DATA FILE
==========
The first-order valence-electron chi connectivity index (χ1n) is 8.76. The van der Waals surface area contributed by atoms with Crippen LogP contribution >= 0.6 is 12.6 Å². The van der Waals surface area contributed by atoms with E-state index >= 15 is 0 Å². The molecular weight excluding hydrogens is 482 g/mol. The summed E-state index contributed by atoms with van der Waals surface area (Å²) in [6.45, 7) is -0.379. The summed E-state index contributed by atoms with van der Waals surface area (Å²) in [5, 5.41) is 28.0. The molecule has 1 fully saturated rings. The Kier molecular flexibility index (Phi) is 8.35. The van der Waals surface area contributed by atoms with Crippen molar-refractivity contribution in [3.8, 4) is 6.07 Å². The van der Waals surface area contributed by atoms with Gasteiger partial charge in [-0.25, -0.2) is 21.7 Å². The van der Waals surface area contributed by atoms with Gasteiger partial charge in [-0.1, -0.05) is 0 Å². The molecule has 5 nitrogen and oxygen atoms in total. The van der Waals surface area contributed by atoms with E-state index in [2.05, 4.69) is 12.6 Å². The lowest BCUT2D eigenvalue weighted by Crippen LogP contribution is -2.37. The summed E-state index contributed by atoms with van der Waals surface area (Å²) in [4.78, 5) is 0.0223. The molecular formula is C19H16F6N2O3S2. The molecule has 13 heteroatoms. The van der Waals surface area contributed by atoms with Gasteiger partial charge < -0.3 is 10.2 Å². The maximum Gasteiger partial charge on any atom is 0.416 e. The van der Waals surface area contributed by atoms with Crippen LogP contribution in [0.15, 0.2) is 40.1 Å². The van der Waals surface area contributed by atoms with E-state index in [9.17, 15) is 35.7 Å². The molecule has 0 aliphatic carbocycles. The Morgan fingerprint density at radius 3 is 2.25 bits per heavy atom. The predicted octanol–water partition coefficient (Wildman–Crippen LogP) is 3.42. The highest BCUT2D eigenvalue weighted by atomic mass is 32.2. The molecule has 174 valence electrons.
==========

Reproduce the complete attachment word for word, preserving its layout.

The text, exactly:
The first-order valence-electron chi connectivity index (χ1n) is 8.76. The van der Waals surface area contributed by atoms with Crippen LogP contribution >= 0.6 is 12.6 Å². The van der Waals surface area contributed by atoms with E-state index >= 15 is 0 Å². The molecular weight excluding hydrogens is 482 g/mol. The summed E-state index contributed by atoms with van der Waals surface area (Å²) in [6.45, 7) is -0.379. The summed E-state index contributed by atoms with van der Waals surface area (Å²) in [5, 5.41) is 28.0. The molecule has 1 fully saturated rings. The Kier molecular flexibility index (Phi) is 8.35. The van der Waals surface area contributed by atoms with Crippen molar-refractivity contribution in [3.8, 4) is 6.07 Å². The van der Waals surface area contributed by atoms with Gasteiger partial charge in [-0.25, -0.2) is 21.7 Å². The van der Waals surface area contributed by atoms with Gasteiger partial charge in [-0.1, -0.05) is 0 Å². The molecule has 5 nitrogen and oxygen atoms in total. The van der Waals surface area contributed by atoms with E-state index in [2.05, 4.69) is 12.6 Å². The lowest BCUT2D eigenvalue weighted by Crippen LogP contribution is -2.37. The summed E-state index contributed by atoms with van der Waals surface area (Å²) in [4.78, 5) is 0.0223. The molecular formula is C19H16F6N2O3S2. The molecule has 13 heteroatoms. The van der Waals surface area contributed by atoms with Gasteiger partial charge < -0.3 is 10.2 Å². The maximum Gasteiger partial charge on any atom is 0.416 e. The van der Waals surface area contributed by atoms with Crippen LogP contribution in [0.15, 0.2) is 40.1 Å². The van der Waals surface area contributed by atoms with E-state index in [9.17, 15) is 35.7 Å². The molecule has 0 aliphatic carbocycles. The Morgan fingerprint density at radius 3 is 2.25 bits per heavy atom. The predicted octanol–water partition coefficient (Wildman–Crippen LogP) is 3.42. The highest BCUT2D eigenvalue weighted by atomic mass is 32.2. The molecule has 174 valence electrons.